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Monday, October 19, 2020

Activities & Organizations

Poetry slam features raw stories against sexual violence


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Award winning poet Desireé Dallagiacomo stayed after the slam to answer questions at a Q&A session with students. | Ajani Stewart / The Cougar.

As Desireé Dallagiacomo finished a recitation of her poem “Thighs,” which has gathered over half a million views on YouTube, the Center for Diversity and Inclusion’s audience members snapped their fingers in support and rewarded her with applause.

The Sexual Violence Prevention and Education program hosted Dallagiacomo as a guest poet and speaker in a poetry slam for both students and community members Friday at CDI.

“Some people can say that doing shows like these is activism, and I think it partially is,” Dallagiacomo said. “I think the real work comes when you give other people stages and you give other people space to share their work.”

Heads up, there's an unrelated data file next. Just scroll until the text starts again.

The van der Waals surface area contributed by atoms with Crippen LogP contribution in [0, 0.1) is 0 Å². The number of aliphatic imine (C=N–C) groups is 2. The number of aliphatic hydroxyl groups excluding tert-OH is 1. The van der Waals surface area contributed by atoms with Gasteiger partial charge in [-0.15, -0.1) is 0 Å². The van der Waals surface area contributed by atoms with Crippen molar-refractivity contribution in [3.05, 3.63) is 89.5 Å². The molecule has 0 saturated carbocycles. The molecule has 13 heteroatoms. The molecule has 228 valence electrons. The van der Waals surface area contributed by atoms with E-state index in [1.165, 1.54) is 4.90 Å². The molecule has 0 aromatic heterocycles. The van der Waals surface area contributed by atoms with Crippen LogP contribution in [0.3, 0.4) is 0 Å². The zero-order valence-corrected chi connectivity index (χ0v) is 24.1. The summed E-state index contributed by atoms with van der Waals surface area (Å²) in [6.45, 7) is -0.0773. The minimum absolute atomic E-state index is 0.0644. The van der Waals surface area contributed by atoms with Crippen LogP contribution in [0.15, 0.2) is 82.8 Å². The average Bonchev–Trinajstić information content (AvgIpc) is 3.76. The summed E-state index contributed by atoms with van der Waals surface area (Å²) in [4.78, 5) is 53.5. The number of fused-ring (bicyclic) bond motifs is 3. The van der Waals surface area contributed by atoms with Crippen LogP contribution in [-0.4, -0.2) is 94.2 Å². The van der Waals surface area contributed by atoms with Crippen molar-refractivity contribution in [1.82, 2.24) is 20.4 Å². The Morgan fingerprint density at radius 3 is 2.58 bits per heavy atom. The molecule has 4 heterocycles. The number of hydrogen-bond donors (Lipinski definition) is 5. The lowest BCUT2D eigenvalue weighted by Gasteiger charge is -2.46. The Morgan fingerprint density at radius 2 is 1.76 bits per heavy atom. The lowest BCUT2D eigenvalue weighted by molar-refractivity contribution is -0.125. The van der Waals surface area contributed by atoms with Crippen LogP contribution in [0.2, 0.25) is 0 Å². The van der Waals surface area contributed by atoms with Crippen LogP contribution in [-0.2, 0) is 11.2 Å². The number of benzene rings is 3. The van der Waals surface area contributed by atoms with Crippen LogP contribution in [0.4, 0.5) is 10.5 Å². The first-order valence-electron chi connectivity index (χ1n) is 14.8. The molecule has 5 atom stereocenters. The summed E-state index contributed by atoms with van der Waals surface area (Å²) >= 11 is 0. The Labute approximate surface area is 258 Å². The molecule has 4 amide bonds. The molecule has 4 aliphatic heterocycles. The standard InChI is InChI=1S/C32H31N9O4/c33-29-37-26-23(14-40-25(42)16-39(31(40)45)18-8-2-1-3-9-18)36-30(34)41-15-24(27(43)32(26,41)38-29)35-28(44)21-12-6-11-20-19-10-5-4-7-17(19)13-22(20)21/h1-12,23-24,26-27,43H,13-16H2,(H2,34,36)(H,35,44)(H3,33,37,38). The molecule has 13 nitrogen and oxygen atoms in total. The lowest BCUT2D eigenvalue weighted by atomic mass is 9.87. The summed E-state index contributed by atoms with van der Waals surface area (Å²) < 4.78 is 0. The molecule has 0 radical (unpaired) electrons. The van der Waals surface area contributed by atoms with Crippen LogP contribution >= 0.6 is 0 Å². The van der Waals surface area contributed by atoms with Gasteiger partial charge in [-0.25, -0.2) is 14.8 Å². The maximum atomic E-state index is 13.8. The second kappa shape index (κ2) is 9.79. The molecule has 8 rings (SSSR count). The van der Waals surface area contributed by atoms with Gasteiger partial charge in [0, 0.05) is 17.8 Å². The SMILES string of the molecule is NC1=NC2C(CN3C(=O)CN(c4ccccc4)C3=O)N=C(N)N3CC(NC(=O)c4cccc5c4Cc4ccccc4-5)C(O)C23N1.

Poets shared their messages and personal experiences through impassioned lyrics. Some were loud and brash, while others couldn’t help but tear up as they read.

“It’s always inspirational to get people to read their own poetry,” said photography and digital media sophomore Megan Gonzalez, who performed some of her poems. “It’s like they’re putting themselves like frogs on a science table and letting people poke around their insides.”

The event closed with a short Q&A session and discussion with Dallagiacomo, an award-winning poet and activist. She shared her insight into how she became a poet and how she works to provide minority voices a platform.

Participants like Gonzalez agreed that events like these help bring awareness to the issues of sexual and intimate partner violence.

“I think that it opens the window,” Gonzalez said. “It allows people to know and understand that it happens.”

Another attendant, Laura McGuire, is actively involved as program manager for SVPE. Through this position, she hosts training sessions, workshops and outreach programs for the initiative in order to use art as a force for change.

“Art is a great vehicle for activism,” McGuire said. “It’s something that’s really engaging and students can really find their personal voices.”

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